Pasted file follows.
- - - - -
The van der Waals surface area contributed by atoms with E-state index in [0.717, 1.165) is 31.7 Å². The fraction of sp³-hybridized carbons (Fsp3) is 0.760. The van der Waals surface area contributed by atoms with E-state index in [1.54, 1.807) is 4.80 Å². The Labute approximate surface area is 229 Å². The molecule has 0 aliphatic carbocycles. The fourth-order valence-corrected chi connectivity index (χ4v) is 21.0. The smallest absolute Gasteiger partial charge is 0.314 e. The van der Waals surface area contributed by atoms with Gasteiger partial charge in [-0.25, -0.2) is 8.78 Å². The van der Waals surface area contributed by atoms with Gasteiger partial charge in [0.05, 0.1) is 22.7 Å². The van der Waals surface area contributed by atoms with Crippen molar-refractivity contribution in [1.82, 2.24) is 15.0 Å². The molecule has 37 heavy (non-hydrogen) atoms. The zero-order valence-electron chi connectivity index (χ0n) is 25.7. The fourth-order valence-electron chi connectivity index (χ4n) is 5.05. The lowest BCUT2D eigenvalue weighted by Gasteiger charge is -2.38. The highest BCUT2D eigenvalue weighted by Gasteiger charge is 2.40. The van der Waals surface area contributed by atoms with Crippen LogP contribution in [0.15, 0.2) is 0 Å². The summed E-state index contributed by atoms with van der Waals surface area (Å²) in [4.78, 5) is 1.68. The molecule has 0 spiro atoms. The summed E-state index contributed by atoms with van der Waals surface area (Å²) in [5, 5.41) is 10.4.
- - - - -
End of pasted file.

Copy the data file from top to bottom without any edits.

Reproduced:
The van der Waals surface area contributed by atoms with E-state index in [0.717, 1.165) is 31.7 Å². The fraction of sp³-hybridized carbons (Fsp3) is 0.760. The van der Waals surface area contributed by atoms with E-state index in [1.54, 1.807) is 4.80 Å². The Labute approximate surface area is 229 Å². The molecule has 0 aliphatic carbocycles. The fourth-order valence-corrected chi connectivity index (χ4v) is 21.0. The smallest absolute Gasteiger partial charge is 0.314 e. The van der Waals surface area contributed by atoms with Gasteiger partial charge in [-0.25, -0.2) is 8.78 Å². The van der Waals surface area contributed by atoms with Gasteiger partial charge in [0.05, 0.1) is 22.7 Å². The van der Waals surface area contributed by atoms with Crippen molar-refractivity contribution in [1.82, 2.24) is 15.0 Å². The molecule has 37 heavy (non-hydrogen) atoms. The zero-order valence-electron chi connectivity index (χ0n) is 25.7. The fourth-order valence-electron chi connectivity index (χ4n) is 5.05. The lowest BCUT2D eigenvalue weighted by Gasteiger charge is -2.38. The highest BCUT2D eigenvalue weighted by Gasteiger charge is 2.40. The van der Waals surface area contributed by atoms with Crippen LogP contribution in [0.15, 0.2) is 0 Å². The summed E-state index contributed by atoms with van der Waals surface area (Å²) in [4.78, 5) is 1.68. The molecule has 0 spiro atoms. The summed E-state index contributed by atoms with van der Waals surface area (Å²) in [5, 5.41) is 10.4.